A Surprising Bit Of Philippine History Shows Up In "Red Dead Redemption 2"
Released late last year, Red Dead Redemption 2 was a shoo-in for many a year-end “Best Of” list, with critics praising the game’s near-anal commitment to detail and authenticity. Yes, this is the video game where your horse’s balls visibly shrink when it’s cold out. The game may be set in a fictional turn-of-the-century American midwest, but the simulation is so immersive that this might be the closest you can get to living, Westworld-like, the life of a 19th-century outlaw.
Part of the video game’s stage setting is the historical context. History isn’t all up in your face in this game compared to, say, the Assassin’s Creed series, where you can’t turn a corner without running into Leonardo da Vinci or Cleopatra—but in the elegy to the Old West that is Red Dead Redemption 2, the little background details from the real world that seep into the game go a long way into recreating its vision of a desolate, vanishing American frontier that will soon give way to the modern USA.
So, it’s 1899, and early in the game, you can pick up a newspaper in the town of Valentine called New Hanover Gazette. Tucked to the left side are a few column inches devoted to the outbreak of the Philippine-American War. “War Breaks Out in Philippines” goes the small, unassuming headline. So far, so standard—the Philippine occupation regularly made the news at the time, with many papers duking it out as pro- or anti-publications.
What is interesting, though, is the article above that one. It says:
Bubonic Plague Spreads
Arriving Ships Quarantined.
The epidemic of bubonic plague has broken out in India and Hong Kong and spread to our troops in the Philippines. Several soldiers have died in Manila of what was called “a loathsome disease.”
This actually happened. The time frame is slightly off, but the plague did arrive in Manila from Hong Kong. While the game dates the epidemic to around the same time as the declaration of war, the first reported outbreak actually occurred near the end of 1899. By February 1900, 48 cases were reported in the city.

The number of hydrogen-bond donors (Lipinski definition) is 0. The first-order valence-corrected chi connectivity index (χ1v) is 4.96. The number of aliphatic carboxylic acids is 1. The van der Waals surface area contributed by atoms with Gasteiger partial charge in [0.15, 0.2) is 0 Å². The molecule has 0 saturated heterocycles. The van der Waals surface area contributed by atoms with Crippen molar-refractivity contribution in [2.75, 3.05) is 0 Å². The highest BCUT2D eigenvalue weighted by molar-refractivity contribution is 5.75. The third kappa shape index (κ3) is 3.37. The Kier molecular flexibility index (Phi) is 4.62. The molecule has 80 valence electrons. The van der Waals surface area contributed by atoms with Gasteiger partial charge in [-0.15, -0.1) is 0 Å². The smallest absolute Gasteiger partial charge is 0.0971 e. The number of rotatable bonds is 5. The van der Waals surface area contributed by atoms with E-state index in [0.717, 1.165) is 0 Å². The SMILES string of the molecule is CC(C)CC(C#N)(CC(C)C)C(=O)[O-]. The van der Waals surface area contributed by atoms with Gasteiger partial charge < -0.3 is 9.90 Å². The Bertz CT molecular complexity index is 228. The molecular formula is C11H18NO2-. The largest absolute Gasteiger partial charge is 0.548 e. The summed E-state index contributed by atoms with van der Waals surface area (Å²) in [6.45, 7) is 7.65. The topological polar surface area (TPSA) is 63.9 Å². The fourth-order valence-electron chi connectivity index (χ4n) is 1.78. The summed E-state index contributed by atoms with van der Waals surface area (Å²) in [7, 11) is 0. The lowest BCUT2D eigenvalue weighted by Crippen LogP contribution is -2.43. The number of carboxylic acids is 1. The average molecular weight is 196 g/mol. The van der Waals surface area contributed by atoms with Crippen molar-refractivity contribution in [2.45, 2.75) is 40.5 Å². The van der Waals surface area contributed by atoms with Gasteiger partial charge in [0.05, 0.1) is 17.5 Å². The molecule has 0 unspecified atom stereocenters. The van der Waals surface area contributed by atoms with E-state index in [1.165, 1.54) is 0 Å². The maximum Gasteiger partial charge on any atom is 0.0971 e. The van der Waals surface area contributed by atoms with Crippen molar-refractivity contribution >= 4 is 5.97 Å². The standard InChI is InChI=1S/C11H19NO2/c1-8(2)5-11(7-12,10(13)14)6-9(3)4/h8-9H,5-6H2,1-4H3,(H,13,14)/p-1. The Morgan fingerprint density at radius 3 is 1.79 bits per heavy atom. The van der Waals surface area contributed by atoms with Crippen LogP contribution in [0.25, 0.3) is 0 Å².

It was, in the words of medical historian Warwick Anderson, the “first major test of American bacteriology in the Philippines.” The colonial health officers responded swiftly and decisively. All ships coming in to Manila’s busy port—and not just vessels from Hong Kong—were searched for human cases. If someone suffering from plague was found aboard a ship, they would be quarantined in a sickroom disinfected with carbolic acid, with most of their clothes and personal effects burned. To prevent the spread of the disease, the Board of Health urged the public to boil their water, wash regularly, take out the trash, and wear shoes to prevent bacteria from entering the body through wounds on the feet. They kept an especially close watch on the Chinese, “who keep up much longer in severe illness than any other races here,” as a 1901 letter from the Board of Health claims.
They kept an especially close watch on the Chinese, “who keep up much longer in severe illness than any other races here,” as a 1901 letter from the Board of Health claims.
The medical authorities then turned their wrath on the rats. Ships were searched for rodents. More instructions from the Board for the hapless residents: Replace wooden floors with concrete. Burn all rat manure. Within the city, teams of rat-catchers went from house to house, setting out traps and poison. In 1902 alone, twenty thousand rats were delivered to the Board of Health laboratory. Thirteen of those were found infected with the plague bacteria.
Despite all the efforts of the Board of Health, the plague persisted in the Philippines for the next seven years. The Americans, though, soon found themselves with another medical crisis on their hands: this time, an outbreak of cholera. Reports of bubonic plague died down, then briefly flared up again in 1912. In 1916, the New York Herald blamed rising incidences of the plague on the Filipinization of the health service.
In Red Dead Redemption 2, the Philippines gets another shoutout later in the game. At one point inside your outlaw camp, the grizzled old-timer known as “Uncle” goes through a newspaper, riled up over reports of the war. “Why are we having a war with the goddamn Philippines? Who cares about the Philippines?” he says. “What even are the Philippines?”
Anderson, Warwick. Colonial Pathologies: American Tropical Medicine, Race, and Hygiene in the Philippines. Manila: Ateneo de Manila University Press, 2006.
Goff, A.P. “Bubonic Plague in Manila.” Journal of the American Medical Association. 1913;60(26):2042–2043. doi:10.1001/jama.1913.04340260016009